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Reviewing the Domain Models

Updated: April 26, 2012

Applies To: Windows Server 2008, Windows Server 2008 R2, Windows Server 2012

The following factors impact the domain design model that you select:

  • Amount of available capacity on your network that you are willing to allocate to Active Directory Domain Services (AD DS). The goal is to select a model that provides efficient replication of information with minimal impact on available network bandwidth.

  • Number of users in your organization. If your organization includes a large number of users, deploying more than one domain enables you to partition your data and gives you more control over the amount of replication traffic that will pass through a given network connection. This makes it possible for you to control where data is replicated and reduce the load created by replication traffic on slow links in your network.

The simplest domain design is a single domain. In a single domain design, all information is replicated to all of the domain controllers. If necessary, however, you can deploy additional regional domains. This might occur if portions of the network infrastructure are connected by slow links, and the forest owner wants to be sure that replication traffic does not exceed the capacity that has been allocated to AD DS.

It is best to minimize the number of domains that you deploy in your forest. This reduces the overall complexity of the deployment and, as a result, reduces total cost of ownership. The following table lists the administrative costs associated with adding regional domains.

 

Cost Implications

Management of multiple service administrator groups

Each domain has its own service administrator groups that need to be managed independently. The membership of these service administrator groups must be carefully controlled.

Maintaining consistency among Group Policy settings that are common to multiple domains

Group Policy settings that need to be applied forest-wide must be applied separately to each individual domain in the forest.

Maintaining consistency among access control and auditing settings that are common to multiple domains

Access control and auditing settings that need to be applied across the forest must be applied separately to each individual domain in the forest.

Increased likelihood of objects moving between domains

The greater the number of domains, the greater the likelihood that users will need to move from one domain to another. This move can potentially impact end users.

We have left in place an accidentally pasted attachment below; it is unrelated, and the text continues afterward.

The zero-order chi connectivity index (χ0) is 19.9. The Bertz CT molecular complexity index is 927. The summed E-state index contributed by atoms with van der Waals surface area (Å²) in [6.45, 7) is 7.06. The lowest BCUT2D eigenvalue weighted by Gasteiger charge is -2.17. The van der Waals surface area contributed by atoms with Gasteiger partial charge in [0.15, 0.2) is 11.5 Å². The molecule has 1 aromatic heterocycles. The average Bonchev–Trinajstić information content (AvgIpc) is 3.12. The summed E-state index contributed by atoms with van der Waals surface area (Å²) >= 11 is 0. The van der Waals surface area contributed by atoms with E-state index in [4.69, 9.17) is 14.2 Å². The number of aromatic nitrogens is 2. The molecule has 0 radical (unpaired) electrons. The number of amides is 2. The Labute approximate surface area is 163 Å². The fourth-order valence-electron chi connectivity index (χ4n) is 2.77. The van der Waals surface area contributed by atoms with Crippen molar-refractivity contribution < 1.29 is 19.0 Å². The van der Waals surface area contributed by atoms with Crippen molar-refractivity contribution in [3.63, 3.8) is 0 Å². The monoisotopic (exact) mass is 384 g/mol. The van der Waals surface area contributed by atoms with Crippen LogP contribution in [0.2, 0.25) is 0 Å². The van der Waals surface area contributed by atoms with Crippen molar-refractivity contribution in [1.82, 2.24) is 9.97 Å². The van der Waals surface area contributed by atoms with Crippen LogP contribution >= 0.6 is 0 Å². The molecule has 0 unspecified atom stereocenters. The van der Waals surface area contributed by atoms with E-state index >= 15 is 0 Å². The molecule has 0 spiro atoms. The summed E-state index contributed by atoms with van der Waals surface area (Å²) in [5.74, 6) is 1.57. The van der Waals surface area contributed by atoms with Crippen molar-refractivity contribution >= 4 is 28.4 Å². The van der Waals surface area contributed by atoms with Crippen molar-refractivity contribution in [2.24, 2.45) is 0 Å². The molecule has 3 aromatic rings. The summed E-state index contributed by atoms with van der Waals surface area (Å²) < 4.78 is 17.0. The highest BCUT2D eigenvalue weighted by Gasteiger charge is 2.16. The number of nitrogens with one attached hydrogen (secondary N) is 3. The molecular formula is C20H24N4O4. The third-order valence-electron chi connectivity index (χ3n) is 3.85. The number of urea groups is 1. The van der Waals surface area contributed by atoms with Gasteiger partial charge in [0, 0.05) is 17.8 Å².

noteNote
Windows Server 2008 fine-grained password and account lockout policies can also impact the domain design model that you select. Before this release of Windows Server 2008, you could apply only one password and account lockout policy, which is specified in the domain Default Domain Policy, to all users in the domain. As a result, if you wanted different password and account lockout settings for different sets of users, you had to either create a password filter or deploy multiple domains. You can now use fine-grained password policies to specify multiple password policies and to apply different password restrictions and account lockout policies to different sets of users within a single domain. For more information about fine-grained password and account lockout policies, see the Step-by-Step Guide for Fine-Grained Password and Account Lockout Policy Configuration (http://go.microsoft.com/fwlink/?LinkID=91477).

A single domain model is the easiest to administer and the least expensive to maintain. It consists of a forest that contains a single domain. This domain is the forest root domain, and it contains all of the user and group accounts in the forest.

A single domain forest model reduces administrative complexity by providing the following advantages:

  • Any domain controller can authenticate any user in the forest.

  • All domain controllers can be global catalogs, so you do not need to plan for global catalog server placement.

In a single domain forest, all directory data is replicated to all geographic locations that host domain controllers. While this model is the easiest to manage, it also creates the most replication traffic of the two domain models. Partitioning the directory into multiple domains limits the replication of objects to specific geographic regions but results in more administrative overhead.

All object data within a domain is replicated to all domain controllers in that domain. For this reason, if your forest includes a large number of users that are distributed across different geographic locations connected by a wide area network (WAN), you might need to deploy regional domains to reduce replication traffic over the WAN links. Geographically based regional domains can be organized according to network WAN connectivity.

The regional domain model enables you to maintain a stable environment over time. Base the regions used to define domains in your model on stable elements, such as continental boundaries. Domains based on other factors, such as groups within the organization, can change frequently and might require you to restructure your environment.

The regional domain model consists of a forest root domain and one or more regional domains. Creating a regional domain model design involves identifying what domain is the forest root domain and determining the number of additional domains that are required to meet your replication requirements. If your organization includes groups that require data isolation or service isolation from other groups in the organization, create a separate forest for these groups. Domains do not provide data isolation or service isolation.

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